I meet J Xaverre, better known to his friends and family as Pete Gofton, early evening on what must be the hottest day of the year so far, the cocooning heat upstaged only by the fact that it’s a Friday. With a slight air of urgency about us, aware that baking hot Friday evenings are rare commodities in these parts, we hastily clarify introductory facts, firstly about his being Lauren Laverne’s brother –“there’s a healthy sibling rivalry, being Lauren’s brother does help to get you into places”, he quips - and then his brush with pop stardom with former band, Kenicke:

“It was Lauren’s band really; I was brought in as a ringer! It was frustrating cos they were the bunch that didn’t do music and formed a band as a joke, and then we were signed to EMI! I’d been in about thirty different bands before that though, since the age of eleven.”

His soft Sunderland accent and wistful honesty seem incongruous with his previous life in pop and he reveals his rather personal relationship with the songs he writes, which perhaps explains why he’s happier away from the band dynamic.

“I do prefer the autonomy. I’ve always been part of a band because it didn’t really occur to me I could do it by myself. Of course I miss the camaraderie, but I’ll always be in bands. I found everything I wrote in Kenicke had to be vetted with the rest of the group so I think working solo is closer to my heart because the result is dictated by me.”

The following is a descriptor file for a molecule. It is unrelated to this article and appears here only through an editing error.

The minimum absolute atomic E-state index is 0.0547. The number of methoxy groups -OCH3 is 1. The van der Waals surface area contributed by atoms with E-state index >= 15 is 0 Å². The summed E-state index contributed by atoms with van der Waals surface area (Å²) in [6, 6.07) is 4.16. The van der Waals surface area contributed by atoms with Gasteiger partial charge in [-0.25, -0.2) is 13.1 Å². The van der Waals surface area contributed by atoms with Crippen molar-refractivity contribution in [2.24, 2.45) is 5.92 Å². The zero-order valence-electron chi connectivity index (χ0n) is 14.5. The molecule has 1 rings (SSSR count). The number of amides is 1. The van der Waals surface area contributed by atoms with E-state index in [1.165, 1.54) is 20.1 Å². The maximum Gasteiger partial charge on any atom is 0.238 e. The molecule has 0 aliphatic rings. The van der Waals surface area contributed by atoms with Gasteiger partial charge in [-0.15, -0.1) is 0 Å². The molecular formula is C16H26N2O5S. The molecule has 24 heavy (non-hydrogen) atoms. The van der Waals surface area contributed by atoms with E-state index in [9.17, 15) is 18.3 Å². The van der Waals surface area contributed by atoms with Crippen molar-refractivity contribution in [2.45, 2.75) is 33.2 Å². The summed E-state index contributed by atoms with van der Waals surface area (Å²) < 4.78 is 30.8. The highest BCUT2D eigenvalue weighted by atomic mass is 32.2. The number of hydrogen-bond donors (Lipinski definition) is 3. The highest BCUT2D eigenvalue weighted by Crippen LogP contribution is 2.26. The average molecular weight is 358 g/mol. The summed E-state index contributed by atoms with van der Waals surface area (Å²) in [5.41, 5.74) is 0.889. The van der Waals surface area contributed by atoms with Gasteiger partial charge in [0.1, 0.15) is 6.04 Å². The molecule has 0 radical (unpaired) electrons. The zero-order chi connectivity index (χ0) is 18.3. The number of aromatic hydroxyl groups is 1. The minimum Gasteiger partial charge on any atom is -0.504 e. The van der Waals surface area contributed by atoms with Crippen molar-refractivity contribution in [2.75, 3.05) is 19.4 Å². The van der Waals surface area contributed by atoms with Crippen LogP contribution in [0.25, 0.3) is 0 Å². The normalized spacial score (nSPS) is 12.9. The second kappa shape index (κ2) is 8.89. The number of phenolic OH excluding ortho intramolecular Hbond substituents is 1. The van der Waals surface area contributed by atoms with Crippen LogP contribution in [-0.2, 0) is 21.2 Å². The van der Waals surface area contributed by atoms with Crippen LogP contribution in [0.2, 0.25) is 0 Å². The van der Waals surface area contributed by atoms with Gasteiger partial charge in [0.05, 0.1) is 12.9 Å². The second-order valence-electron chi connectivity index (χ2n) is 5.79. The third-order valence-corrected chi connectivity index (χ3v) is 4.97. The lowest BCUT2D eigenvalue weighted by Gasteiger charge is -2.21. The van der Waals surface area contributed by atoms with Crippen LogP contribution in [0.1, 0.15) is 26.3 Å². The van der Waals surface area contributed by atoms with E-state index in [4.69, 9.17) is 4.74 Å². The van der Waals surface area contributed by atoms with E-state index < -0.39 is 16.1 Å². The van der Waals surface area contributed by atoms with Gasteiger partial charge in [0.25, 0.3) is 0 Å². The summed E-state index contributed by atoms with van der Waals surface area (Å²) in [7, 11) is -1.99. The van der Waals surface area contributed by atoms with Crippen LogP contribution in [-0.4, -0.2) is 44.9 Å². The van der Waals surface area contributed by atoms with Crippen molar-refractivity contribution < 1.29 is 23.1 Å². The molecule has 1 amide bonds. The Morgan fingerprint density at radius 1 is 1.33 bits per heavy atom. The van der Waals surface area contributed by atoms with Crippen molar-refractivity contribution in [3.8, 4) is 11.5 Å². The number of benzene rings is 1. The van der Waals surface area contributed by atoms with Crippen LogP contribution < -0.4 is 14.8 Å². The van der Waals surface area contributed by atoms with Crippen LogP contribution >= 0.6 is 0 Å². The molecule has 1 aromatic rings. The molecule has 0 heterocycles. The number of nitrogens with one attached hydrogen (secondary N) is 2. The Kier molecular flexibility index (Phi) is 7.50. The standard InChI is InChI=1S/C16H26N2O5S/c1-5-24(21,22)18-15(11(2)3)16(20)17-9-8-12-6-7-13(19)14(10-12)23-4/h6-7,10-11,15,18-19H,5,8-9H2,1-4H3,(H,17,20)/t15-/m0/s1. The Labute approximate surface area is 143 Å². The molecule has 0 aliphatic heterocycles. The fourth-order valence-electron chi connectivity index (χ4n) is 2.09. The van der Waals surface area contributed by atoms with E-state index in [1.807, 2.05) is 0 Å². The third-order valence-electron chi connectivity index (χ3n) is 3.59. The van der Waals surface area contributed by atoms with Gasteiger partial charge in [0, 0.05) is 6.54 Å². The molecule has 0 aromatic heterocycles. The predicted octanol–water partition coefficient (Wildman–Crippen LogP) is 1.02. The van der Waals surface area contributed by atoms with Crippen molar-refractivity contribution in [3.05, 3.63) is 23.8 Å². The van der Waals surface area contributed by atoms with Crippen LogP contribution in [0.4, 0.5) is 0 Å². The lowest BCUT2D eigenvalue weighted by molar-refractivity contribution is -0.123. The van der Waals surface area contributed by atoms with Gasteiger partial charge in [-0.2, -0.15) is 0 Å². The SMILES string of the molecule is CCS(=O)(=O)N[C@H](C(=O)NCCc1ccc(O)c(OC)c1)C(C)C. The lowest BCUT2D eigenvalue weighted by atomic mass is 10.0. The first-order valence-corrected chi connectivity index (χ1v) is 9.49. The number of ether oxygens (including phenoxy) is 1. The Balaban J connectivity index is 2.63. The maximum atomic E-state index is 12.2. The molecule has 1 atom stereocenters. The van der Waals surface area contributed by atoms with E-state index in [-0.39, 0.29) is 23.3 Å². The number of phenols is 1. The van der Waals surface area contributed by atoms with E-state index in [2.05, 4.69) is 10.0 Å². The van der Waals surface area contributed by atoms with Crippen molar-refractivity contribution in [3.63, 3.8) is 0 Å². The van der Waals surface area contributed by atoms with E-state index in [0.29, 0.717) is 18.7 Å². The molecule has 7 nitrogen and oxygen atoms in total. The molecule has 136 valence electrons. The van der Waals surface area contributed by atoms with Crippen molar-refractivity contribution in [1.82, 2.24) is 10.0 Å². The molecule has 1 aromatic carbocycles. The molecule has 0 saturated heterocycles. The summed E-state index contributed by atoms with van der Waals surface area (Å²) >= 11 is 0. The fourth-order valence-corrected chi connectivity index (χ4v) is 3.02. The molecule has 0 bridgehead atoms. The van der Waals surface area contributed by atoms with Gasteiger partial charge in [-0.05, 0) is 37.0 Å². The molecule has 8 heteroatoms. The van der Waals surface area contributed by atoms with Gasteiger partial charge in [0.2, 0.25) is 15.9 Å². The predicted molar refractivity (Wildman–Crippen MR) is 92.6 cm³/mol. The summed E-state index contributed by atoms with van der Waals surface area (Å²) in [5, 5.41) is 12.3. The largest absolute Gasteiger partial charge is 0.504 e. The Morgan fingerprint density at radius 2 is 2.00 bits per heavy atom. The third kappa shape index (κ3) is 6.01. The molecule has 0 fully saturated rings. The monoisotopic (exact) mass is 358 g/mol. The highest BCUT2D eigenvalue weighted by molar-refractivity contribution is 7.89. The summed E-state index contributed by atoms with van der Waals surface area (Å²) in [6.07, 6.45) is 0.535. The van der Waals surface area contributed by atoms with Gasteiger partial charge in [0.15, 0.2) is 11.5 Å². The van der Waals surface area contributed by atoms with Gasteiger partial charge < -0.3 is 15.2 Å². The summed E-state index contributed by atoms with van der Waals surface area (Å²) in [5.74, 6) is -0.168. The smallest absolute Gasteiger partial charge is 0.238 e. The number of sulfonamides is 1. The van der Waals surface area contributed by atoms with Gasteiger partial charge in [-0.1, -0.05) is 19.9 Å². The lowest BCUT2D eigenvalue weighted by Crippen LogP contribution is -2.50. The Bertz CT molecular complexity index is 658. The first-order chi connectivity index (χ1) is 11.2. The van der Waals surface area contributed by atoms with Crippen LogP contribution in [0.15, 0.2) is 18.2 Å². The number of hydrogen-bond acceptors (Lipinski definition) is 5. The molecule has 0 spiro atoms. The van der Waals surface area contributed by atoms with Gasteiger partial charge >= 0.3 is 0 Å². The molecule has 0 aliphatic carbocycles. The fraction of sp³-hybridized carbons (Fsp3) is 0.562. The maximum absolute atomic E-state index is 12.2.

So did he and Lauren ever fall out over songwriting?

“Yeah, with your sister you know you can say ‘what the fuck was that? It’s rubbish!’ so there was definitely a touch of Jack and Kelly Osbourne for a while!”

One thing he will definitely agree on is that above and beyond being a solo artist, or a member of a band, he’s a songwriter and under no illusion that music is an industry and this is his chosen profession, admitting that he’d love people to cover his songs and to see them enjoyed by a different audience.

“I’ve got time for people who are honest about what they do. I’m a songwriter. Am I just gonna write songs and put them in a box? I’ll do whatever’s best to get my music heard. I’ve got to make a living! A good song is a good song whether it’s sung by Sophie Ellis Bextor or Bonnie Prince Billie.”

So what about his name? Apparently everyone he works with pronounces it differently. I don’t even bother trying but it doesn’t phase him and he’s giving nothing away.

“I never say it and I’m not sure of the true pronunciation myself. I guess it’s just a name you can read a lot into and it fits with my initials (he was Johnny X in Kenicke). I read sociology at Durham. He was one of the old boys buried in the cathedral.”

As for influences, he’s been cited as sounding like the Flaming Lips or Sparklehorse but thinks that perhaps they’re just into the same music he is and the sound is a result of that, but weirder.

“My influences are the stuff my parents listen to, old vinyl half inched off me dad basically! I like James Taylor and Jackson Browne, singer-songwritey rock. I then work with samplers and drum machines and the music I create gets refracted through that. I get accused of being weird and perhaps I should try to be a bit more accessible, but at least I understand what I mean! Like, how you pronounce my name, I have my own way of doing it but I don’t see the need to divulge it or tell people how to interpret it, so there it is, go wild!”

So perhaps you won’t see J Xaverre live or never know the name well enough to pick up a CD. But maybe in the future, you might be browsing through the sleeve notes and find the words: written by Pete Gofton and maybe you might take it home and give it a play, just for curiosity’s sake… I think he’d like that.








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